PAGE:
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Having skinned hides as a young man for a local fur dealer I do know this much. Freezing the animal or at least the hide will in the long run make the job of scraping the fat and flesh alot easier after there thawed. It causes all the fat deposits to solidify and the flesh to harden making every thing easier to scrape off. What we had was a board that looked like a ironing board only smaller. We would stretched the skins inside out over the board and scrape the hide clean with two different tools. First we would scrape them with a blunt edge thin board about an 1/2 in thick. this was to scrape off the fat deposits. we always had paper towls handy to soak up what little liquid fat remained. Plus they burned great in the wood stove. Then we would grap our second tool. Same type of board only it was sanded to a blunt point to scrape at any remaining flesh. Dirty smelly job but ide get $0.50 for each hide fleshed as we called it and $1.00 for each animal skinned. I spent many summers that way. I cant tell you how the hides were tanned because he sold them to others who tanned them. hope ive helped a little atleast.


[edit on 12-1-2007 by angryamerican]



posted on Jan, 13 2007 @ 02:51 AM
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i do not mean to be a wet blanket , but IMHO tanning hides is a long term skill for sustrainable community existance , not a survival skill

i do not imply that tanning should not be discussed here ,

but perhaps such threads should have a tag " lo tech living " or such

PS - on the subject of tanning chemicals urine , and dog excrement is an historic staple chemical for two of the stages .

in my youth i had a part time job as a kennel hand at a hunt kennels [ fox hounds ] i got free membership AND about £4 per week

but one downside was that one of my tasks was to collect the excrement and shovel it into 200l poly drums , put the lids on then wash the outsides off

i once got to have a tour of the tannery where my labours were used - and the smell i had to endure in the kennels and runs was nothing compared to the stench in the tanning sheds



posted on Jan, 13 2007 @ 03:15 AM
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Hi-

Well, true "survival skill" or no, remember this rule of thumb--all animals have enough brains to tan their own hide. Though this phrase has been used in political circles to describe the pitfalls of getting in over one's head by over intelectualizing something, it bears great merit in the subject being discussed here.

Though labor intensive in the sense that once you start, you can't just quit, Brain tanning is one of the best methods there is, and the hide comes with it's own chems. It produces very fine, durable, and soft leather which, when smoked with green Willow leaves, becomes waterproof without loosing its texture and suppleness.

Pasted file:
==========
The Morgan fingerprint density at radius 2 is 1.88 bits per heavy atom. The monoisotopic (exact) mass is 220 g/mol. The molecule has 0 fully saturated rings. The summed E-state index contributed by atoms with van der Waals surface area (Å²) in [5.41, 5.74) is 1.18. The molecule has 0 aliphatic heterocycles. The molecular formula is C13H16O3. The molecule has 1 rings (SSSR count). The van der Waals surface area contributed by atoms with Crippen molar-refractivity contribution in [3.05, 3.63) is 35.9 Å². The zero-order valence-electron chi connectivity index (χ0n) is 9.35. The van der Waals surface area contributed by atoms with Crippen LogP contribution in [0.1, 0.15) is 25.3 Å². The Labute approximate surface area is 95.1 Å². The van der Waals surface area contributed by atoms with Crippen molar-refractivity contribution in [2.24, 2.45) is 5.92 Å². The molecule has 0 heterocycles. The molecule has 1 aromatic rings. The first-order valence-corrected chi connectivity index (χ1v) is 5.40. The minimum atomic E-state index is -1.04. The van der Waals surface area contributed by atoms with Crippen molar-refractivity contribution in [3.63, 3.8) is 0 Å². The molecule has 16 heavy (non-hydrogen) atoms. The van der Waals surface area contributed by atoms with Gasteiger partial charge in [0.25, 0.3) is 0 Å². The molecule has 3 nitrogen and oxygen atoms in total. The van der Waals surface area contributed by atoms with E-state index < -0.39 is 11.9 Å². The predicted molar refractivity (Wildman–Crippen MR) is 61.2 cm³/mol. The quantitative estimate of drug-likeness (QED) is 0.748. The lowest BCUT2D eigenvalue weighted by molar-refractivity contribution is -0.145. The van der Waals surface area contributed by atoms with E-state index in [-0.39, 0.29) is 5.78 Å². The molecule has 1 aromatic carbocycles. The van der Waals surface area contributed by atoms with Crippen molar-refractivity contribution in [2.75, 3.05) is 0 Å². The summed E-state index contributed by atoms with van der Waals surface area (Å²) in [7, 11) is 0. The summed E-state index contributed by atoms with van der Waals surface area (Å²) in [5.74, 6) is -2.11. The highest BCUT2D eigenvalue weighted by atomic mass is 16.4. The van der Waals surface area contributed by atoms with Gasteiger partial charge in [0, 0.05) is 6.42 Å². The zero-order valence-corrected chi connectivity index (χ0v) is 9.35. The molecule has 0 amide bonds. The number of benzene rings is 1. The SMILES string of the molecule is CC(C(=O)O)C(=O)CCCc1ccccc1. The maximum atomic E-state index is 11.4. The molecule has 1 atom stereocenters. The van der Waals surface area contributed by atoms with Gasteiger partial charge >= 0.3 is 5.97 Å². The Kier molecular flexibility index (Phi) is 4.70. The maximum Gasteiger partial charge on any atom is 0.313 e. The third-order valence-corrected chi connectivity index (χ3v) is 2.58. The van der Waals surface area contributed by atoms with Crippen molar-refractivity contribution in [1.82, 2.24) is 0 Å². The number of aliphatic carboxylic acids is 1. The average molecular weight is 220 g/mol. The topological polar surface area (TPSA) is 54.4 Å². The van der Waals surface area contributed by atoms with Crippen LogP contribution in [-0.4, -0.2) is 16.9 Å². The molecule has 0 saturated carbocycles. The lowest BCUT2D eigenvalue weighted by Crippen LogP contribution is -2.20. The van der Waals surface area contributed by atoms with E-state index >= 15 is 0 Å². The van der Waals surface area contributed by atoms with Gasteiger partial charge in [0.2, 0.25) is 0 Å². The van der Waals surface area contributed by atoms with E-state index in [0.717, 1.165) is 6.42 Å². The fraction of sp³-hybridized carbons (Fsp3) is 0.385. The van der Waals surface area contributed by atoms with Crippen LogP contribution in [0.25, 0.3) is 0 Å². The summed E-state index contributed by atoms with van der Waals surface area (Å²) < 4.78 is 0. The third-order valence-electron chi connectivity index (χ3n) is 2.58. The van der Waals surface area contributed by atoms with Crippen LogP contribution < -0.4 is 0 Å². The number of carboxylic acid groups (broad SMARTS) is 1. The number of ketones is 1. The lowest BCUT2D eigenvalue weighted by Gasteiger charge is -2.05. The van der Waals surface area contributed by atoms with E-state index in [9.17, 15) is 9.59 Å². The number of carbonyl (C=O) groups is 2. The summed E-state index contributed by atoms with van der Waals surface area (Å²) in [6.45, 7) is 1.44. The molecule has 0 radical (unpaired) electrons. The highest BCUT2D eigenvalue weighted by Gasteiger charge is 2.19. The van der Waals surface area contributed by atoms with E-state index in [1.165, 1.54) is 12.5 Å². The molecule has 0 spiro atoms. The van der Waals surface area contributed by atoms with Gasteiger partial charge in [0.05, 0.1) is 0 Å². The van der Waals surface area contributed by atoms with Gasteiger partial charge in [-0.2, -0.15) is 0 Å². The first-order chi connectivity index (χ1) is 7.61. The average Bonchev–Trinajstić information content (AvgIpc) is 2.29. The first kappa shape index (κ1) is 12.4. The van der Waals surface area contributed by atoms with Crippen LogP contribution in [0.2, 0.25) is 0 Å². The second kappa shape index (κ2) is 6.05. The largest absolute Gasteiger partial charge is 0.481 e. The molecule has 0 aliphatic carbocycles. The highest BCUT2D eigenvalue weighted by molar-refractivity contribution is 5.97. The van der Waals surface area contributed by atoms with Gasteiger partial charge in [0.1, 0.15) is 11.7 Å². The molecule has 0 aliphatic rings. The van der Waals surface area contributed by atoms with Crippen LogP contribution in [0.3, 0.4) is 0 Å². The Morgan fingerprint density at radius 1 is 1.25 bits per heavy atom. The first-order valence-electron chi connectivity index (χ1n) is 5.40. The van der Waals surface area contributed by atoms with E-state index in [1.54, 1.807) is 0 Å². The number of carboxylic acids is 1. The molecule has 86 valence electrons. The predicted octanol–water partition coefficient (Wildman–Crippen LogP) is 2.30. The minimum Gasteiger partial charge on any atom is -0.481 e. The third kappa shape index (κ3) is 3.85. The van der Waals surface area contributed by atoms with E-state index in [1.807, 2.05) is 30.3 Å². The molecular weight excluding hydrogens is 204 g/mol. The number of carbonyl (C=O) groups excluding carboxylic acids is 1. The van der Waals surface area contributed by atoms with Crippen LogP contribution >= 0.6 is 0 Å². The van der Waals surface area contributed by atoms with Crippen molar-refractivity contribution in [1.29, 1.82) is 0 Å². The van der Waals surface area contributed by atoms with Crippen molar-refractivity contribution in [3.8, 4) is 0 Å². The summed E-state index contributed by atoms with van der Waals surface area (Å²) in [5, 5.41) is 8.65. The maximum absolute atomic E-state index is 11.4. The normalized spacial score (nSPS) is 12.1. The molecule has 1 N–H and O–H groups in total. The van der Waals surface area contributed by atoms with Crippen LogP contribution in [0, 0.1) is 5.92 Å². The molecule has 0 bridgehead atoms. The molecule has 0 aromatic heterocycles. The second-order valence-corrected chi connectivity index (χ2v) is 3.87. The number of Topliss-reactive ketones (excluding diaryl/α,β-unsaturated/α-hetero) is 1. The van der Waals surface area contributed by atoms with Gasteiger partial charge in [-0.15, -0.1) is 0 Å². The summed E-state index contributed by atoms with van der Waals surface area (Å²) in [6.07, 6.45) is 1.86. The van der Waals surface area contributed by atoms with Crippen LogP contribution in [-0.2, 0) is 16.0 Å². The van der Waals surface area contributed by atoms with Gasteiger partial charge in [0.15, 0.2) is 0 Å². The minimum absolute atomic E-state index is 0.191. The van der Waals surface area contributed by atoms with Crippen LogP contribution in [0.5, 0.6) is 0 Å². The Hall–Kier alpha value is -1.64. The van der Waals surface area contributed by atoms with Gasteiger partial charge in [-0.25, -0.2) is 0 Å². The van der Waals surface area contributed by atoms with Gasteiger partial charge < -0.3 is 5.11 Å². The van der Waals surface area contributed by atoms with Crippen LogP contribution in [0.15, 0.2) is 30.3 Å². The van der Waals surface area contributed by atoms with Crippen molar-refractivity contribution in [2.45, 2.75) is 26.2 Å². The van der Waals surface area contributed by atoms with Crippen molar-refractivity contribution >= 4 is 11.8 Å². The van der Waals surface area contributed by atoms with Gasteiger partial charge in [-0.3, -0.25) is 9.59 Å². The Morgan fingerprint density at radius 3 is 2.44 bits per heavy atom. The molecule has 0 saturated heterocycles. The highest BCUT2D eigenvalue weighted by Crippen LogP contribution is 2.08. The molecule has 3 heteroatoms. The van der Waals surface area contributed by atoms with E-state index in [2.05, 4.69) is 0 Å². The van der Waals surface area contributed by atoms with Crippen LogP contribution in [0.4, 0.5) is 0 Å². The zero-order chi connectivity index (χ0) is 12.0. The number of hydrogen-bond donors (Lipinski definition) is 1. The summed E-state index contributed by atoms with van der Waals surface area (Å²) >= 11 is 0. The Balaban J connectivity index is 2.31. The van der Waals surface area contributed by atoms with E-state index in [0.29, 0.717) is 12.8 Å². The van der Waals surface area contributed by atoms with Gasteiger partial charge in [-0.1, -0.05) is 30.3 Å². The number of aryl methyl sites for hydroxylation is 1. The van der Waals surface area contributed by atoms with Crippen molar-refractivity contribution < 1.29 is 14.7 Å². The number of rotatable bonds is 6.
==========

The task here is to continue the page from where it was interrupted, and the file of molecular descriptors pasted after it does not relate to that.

posted on Jan, 13 2007 @ 09:20 AM
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Originally posted by ignorant_ape
i do not mean to be a wet blanket , but IMHO tanning hides is a long term skill for sustrainable community existance , not a survival skill


I will politily disagree with you. on that statement. Tanning hides is IMHO a nessary near and far survival skill. Modern cloths wont last forever and death from exposure happens quicker then you would think possible. Dont know if your a reader or not but if you are a good book to read that talks about this information in a survival manner is "The last of the breed" by loius lamore. and no its not a wastern.



posted on Jan, 13 2007 @ 11:28 AM
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Do you guys have a copy of "Camping and Woodcraft" by Kephart?

Lots of 1920's era materials survival techniques, and I think they go into several hide tanning methods.



posted on Jan, 15 2007 @ 02:03 PM
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Found this link on tanning rabbit pelts, seems helpful.


Link

I think rabbits are just great, for so many reasons. Besides the fact that they're adorable and delicious, they have incredibly soft leather and fur. Back in the depression, there was a stalled program to gift poor, starving Americans with a breeding pair of domesticated rabbits, to help them weather the financial hardship.

Maybe it's time to ressurect such a program?

They breed quickly, produce more meat per pound of feed than any other form of livestock (chickens included) and they are generally quite hardy and low-maintenance.

Just thought I'd point all that out since, IMO, no farmstead is complete without a rabbit hutch.